Mezcal is what you drink while in Oaxaca. Choose from tastings at a hip mezcalaría or tempt your fate with the trendy worm or scorpion infused Mezcal.












Three things topped our list for Oaxaca beyond the culinary experience: 1) Rugs 2) Alebrijes and 3) Monte Albán.  I’ll start with Monte Albán and work backwards.

Ball Court
The Dancers

Monte Albán is a Pre-Columbian city located on a mountaintop high above the now bustling capital city of Oaxaca that traces its roots back to 500 B.C..  It is thought to be the first urban complex in Mesoamerica and a site of economic, political and religious importance to the ancient Zapotec civilization.  This was the first visit to Mesoamerican ruins for the girls and I, so we were awe-struck.  Even Chad, who spent much time in the Yucatán Peninsula exploring famous Mayan ruins as a kid, was impressed.  To walk the sacred grounds and just attempt to envision what life was like when this civilization was thriving and then take in the mystery behind why it suddenly vanished in the 7th century is a reflective moment.  The high stepped pyramids make for a humbling climb especially in the altitude – time to get back to running.  The girls admit that at first they were like “yeah, ruins” then once we climbed over the first hill and looked down on the immense size of the city and intricate designs of the ancient structures, they were astounded.  (plus they collaborated with friends on S/V Kyrie to think about recreating the ruins in Minecraft – whatever motivates you – go with it!)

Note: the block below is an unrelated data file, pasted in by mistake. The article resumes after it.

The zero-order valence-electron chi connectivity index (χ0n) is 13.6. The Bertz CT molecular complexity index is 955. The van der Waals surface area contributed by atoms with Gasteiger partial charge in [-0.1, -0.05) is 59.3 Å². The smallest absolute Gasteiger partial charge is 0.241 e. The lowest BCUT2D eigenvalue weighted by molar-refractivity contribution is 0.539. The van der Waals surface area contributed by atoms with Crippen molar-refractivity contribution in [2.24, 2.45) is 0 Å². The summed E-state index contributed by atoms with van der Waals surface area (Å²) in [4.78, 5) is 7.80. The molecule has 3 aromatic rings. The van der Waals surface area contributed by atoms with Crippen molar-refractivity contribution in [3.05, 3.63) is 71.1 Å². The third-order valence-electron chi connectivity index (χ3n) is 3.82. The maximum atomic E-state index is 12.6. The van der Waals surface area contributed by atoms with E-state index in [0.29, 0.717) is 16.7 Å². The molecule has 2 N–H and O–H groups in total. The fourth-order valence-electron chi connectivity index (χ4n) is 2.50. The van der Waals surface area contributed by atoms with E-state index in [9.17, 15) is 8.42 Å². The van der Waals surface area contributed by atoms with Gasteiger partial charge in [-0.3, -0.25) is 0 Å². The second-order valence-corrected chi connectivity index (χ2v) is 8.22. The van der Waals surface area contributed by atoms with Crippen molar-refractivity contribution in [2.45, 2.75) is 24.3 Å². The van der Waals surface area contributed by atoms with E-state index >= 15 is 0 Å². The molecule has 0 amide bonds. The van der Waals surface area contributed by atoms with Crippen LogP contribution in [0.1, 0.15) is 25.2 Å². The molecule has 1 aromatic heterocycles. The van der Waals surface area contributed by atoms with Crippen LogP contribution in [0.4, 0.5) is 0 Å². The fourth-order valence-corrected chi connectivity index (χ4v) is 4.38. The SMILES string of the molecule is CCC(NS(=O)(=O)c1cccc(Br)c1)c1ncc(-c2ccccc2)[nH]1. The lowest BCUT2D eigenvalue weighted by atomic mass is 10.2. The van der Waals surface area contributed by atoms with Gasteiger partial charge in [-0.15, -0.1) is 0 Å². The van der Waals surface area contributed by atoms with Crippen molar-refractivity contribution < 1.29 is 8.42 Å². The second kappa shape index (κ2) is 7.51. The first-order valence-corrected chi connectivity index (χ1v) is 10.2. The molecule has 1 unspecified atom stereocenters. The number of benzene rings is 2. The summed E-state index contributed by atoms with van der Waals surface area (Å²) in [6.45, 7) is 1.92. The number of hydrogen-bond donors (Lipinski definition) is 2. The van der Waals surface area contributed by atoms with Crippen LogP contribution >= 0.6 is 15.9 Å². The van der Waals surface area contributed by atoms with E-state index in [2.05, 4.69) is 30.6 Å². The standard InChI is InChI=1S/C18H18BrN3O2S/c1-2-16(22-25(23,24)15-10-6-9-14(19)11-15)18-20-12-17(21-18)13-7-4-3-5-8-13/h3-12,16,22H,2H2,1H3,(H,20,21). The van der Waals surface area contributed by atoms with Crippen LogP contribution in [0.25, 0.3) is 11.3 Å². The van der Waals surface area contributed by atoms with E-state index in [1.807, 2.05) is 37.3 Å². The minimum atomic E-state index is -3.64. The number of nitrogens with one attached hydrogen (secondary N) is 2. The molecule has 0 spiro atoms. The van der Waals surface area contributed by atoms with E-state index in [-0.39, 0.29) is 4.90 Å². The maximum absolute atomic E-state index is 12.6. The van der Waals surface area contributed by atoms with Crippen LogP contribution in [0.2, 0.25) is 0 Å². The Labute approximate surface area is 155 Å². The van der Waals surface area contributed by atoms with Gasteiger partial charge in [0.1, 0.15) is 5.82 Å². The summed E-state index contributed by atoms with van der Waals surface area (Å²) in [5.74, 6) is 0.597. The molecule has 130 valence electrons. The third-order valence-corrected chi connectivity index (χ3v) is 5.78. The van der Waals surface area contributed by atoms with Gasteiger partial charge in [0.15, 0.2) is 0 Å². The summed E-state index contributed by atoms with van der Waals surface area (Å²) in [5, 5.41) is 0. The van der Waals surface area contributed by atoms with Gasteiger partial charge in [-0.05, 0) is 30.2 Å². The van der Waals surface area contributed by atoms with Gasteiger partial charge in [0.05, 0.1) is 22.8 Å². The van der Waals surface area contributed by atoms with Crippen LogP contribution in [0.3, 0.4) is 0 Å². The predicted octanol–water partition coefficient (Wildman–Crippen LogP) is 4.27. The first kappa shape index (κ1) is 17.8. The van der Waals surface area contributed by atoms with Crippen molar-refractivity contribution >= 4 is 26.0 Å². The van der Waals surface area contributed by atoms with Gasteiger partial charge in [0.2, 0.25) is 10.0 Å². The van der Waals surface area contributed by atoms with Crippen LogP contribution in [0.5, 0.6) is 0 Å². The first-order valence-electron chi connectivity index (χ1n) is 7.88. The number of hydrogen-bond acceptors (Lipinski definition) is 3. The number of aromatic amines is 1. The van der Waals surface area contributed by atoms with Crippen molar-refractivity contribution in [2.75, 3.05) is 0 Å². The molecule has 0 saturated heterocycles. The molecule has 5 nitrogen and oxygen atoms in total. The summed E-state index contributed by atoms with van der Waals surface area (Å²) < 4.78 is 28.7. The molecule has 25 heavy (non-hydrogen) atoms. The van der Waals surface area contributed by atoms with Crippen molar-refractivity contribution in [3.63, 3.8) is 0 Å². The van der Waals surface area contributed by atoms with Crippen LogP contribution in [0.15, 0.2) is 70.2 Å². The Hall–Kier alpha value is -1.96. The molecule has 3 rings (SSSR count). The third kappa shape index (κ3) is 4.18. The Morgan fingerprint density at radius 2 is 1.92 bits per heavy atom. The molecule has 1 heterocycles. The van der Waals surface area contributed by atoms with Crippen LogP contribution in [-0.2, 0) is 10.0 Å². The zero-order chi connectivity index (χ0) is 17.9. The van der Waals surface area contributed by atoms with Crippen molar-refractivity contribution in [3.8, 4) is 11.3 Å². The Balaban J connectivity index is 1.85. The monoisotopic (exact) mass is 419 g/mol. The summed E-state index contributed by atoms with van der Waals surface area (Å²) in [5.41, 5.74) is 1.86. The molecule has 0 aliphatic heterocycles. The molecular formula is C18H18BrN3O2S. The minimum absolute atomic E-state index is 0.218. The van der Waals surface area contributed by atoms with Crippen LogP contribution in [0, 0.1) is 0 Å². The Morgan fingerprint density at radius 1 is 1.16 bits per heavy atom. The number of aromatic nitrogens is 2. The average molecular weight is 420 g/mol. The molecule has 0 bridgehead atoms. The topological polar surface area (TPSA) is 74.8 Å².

Kids enjoy exploring and envisioning a future build in Minecraft

The next day we decided to dedicate to visiting the two outlying artisanal districts of San Martín Tilcajete and  Teotitlán del Valle.  They are on opposite ends of the “X” of roads that intersect the main city and therefore, taking them both on in one day was a bit much for all but the extremely motivated shoppers (sorry kids).  Once again we loaded up the shockless wonder and embraced our topes and reductors and marginal navigational skills.  What drew us to San Martín Tilcajete were the alebrijes.  These are crafts designed as mythical creatures with vibrant colors and intricate patterns.  Originally made of paper maché and designed by artisan Pedro Linares in Mexico City, the local Oaxacan artists carve these ones out of copal wood from the surrounding mountains.  We parked just outside the church in this small town and were able to stroll through the homes and workshops of the local artists.  The colors and designs are so fantastical it becomes overwhelming, but eventually one…or two will speak to you.  The girls even found an alebrije painting kit so they can get creative with small figurines back on the boat.  In the middle of shopping, we heard a loud BOOM that interrupted the critical decision of which alebrije to bring home: the octopus or the coyote.  Then more BOOMs.  The church just across the street was setting off fireworks in celebration – welcome to Mexico!